In 2008, scientists from all over the world are jumping off the man-made global warming bandwagon. This is due to the fact that environmental study after study concludes that the behavior of man is not the cause of significant global warming.

In a recently released Geological Society of America abstract, Dr. Don Easterbrook, Professor of Geology at Western Washington University, presented data showing that the global warming cycle from 1977 to 1998 is now over and that we have entered into a new global cooling period that should last for the next three decades.

He also suggests that since the IPCC climate models are now so far off from what is actually happening that their projections for both this decade and century must be considered highly unreliable.

Meanwhile, David Douglass and John Christy, in a paper just accepted for publication and now available on the internet, have come to the conclusion that natural changes in global water temperature are responsible for an increase in global temperature. Here is their scientific conclusion:
"El Nino and La Nina effects in the tropics have a more significant affect on global temperature anomalies than carbon dioxide, in particular it was an El Nino event that drove the 1998 global temperature maximum".
At NASA, Dr. Roy Spencer, believes natural cycles account for most of last century's warming, with carbon dioxide increases contributing only a modest amount.

His new research, which was submitted to Geophysical Research Letters for publication, shows that climate models overstate the positive feedback from an increase in carbon dioxide, and therefore grossly overstate the projected warming during the next century

In addition, two new studies (article in Science Magazine) point to wind-induced circulation changes in the ocean as the dominant cause of the recent ice losses through the glaciers draining both the Greenland and West Antarctic ice sheets, not 'global warming.'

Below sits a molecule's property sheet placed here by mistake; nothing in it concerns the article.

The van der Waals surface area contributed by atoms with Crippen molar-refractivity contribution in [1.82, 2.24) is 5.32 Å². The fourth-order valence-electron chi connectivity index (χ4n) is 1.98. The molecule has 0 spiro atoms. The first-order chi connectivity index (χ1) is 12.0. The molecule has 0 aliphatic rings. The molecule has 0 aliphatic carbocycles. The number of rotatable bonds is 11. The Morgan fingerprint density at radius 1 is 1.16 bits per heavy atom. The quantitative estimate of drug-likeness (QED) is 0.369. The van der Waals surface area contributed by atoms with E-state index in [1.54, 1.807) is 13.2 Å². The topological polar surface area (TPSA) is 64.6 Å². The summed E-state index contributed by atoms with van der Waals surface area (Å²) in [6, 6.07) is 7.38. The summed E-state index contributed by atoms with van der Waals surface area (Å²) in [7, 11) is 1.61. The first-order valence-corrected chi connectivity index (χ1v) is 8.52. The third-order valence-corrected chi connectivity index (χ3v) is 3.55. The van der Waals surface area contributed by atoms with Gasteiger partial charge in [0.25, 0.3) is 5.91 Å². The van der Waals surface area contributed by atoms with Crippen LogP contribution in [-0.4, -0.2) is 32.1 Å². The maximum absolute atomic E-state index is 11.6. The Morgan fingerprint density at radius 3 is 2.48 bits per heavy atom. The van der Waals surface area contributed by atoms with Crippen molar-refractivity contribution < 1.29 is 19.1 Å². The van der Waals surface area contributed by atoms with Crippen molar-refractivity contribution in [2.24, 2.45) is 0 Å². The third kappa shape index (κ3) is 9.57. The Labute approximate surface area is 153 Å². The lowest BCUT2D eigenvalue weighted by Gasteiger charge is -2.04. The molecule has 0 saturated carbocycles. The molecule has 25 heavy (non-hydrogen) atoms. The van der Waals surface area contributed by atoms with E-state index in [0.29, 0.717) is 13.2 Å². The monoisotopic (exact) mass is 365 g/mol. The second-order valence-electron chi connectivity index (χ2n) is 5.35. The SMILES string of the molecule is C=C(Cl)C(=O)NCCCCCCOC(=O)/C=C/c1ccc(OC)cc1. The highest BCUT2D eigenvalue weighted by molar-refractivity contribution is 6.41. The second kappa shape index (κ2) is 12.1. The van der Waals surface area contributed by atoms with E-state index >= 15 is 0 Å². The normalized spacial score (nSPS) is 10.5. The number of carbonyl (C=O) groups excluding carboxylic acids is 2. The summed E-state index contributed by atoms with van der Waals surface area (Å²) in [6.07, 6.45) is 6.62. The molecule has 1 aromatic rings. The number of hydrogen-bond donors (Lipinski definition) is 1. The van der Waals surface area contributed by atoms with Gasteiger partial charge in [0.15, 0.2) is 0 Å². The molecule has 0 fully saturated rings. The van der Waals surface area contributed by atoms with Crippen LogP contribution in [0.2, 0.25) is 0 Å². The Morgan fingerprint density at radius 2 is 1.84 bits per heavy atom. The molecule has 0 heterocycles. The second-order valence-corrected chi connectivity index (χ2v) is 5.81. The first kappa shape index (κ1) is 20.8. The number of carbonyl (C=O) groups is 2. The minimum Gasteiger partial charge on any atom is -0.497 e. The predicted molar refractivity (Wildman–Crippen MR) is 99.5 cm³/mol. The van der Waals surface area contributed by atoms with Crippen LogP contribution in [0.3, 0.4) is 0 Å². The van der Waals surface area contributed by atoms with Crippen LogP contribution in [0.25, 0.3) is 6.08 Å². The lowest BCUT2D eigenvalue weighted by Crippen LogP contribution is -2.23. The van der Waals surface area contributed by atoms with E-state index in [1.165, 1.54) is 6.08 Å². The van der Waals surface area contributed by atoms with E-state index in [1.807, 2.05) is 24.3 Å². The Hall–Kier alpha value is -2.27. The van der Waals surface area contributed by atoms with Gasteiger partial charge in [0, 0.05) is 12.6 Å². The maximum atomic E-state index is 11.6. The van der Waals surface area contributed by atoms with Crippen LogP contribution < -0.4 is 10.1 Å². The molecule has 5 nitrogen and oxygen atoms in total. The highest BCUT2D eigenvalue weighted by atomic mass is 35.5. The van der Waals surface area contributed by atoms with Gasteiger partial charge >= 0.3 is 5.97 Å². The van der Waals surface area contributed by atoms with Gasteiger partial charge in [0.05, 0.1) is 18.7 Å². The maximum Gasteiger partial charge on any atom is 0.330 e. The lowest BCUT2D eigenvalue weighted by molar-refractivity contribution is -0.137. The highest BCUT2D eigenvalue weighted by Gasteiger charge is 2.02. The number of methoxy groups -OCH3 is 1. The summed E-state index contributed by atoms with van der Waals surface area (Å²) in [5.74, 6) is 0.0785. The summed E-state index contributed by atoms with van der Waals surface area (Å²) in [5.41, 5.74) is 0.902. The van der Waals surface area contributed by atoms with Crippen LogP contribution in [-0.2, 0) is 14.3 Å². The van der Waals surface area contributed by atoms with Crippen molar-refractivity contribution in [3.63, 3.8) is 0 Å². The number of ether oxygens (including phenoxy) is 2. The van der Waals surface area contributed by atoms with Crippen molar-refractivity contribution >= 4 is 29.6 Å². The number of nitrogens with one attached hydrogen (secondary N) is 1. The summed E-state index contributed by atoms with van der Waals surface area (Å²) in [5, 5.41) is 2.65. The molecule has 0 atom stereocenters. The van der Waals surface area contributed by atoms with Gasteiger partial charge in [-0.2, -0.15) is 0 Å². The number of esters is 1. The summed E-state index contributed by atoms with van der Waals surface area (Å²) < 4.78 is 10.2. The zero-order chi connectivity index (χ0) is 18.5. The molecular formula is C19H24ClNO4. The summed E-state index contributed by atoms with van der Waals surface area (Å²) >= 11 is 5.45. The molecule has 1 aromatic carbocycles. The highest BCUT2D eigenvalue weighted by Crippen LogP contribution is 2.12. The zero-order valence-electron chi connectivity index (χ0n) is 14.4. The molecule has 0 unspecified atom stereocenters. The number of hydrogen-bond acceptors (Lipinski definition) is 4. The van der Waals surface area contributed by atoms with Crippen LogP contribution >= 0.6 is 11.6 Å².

In June, Dr. David Evans, an architect of Australia's Kyoto compliance, and for years a noted climate change alarmist, became the latest man-made global warming doubter. Evans outlines the four main reasons why 2008 has become the year of the global warming skeptic and why he recently jumped off of the global warming bandwagon.
  1. The missing "greenhouse signature", which would be a hot zone about 10 km up in the atmosphere. It's been sought for years - hundreds of measurements using radiosondes (a sort of temperature measuring weather balloon). It would constitute the smoking gun . Hundreds of tests have returned the same answer - it's not there. It is statistically impossible that the hundreds of tests missed the spot. The existing models on greenhouse warming do not work without this hot zone.
  2. "There is no evidence to support the idea that carbon emissions cause significant global warming" says Evans. "None". There is plenty of evidence that global warming has occurred, and theory suggests that carbon emissions should raise temperatures (though by how much is hotly disputed) but there are no observations" constituting evidence that carbon emissions are a significant driver in warming trends.
  3. Satellites measuring the world's temperature uniformly show that the warming trend stopped in 2001 and that in the past year the temperature actually returned to 1980 levels. Satellite measurements are the only truly reliable method for capturing the data as land-based measurements are vulnerable to encroachments of expanding cities and "urban heat island effect."
  4. "The new ice cores show that in the past six global warmings over the past half a million years, the temperature rises occurred on average 800 years before the accompanying rise in atmospheric carbon. Which says something important about which was cause and which was effect."
As global temperatures continue to cool and research against man-made global warming continues to pile up, as scientists abandon the man-made global warming bandwagon, one thing is becoming increasingly clear. The cause of global climate change should be based on facts and evidence and not just our fear.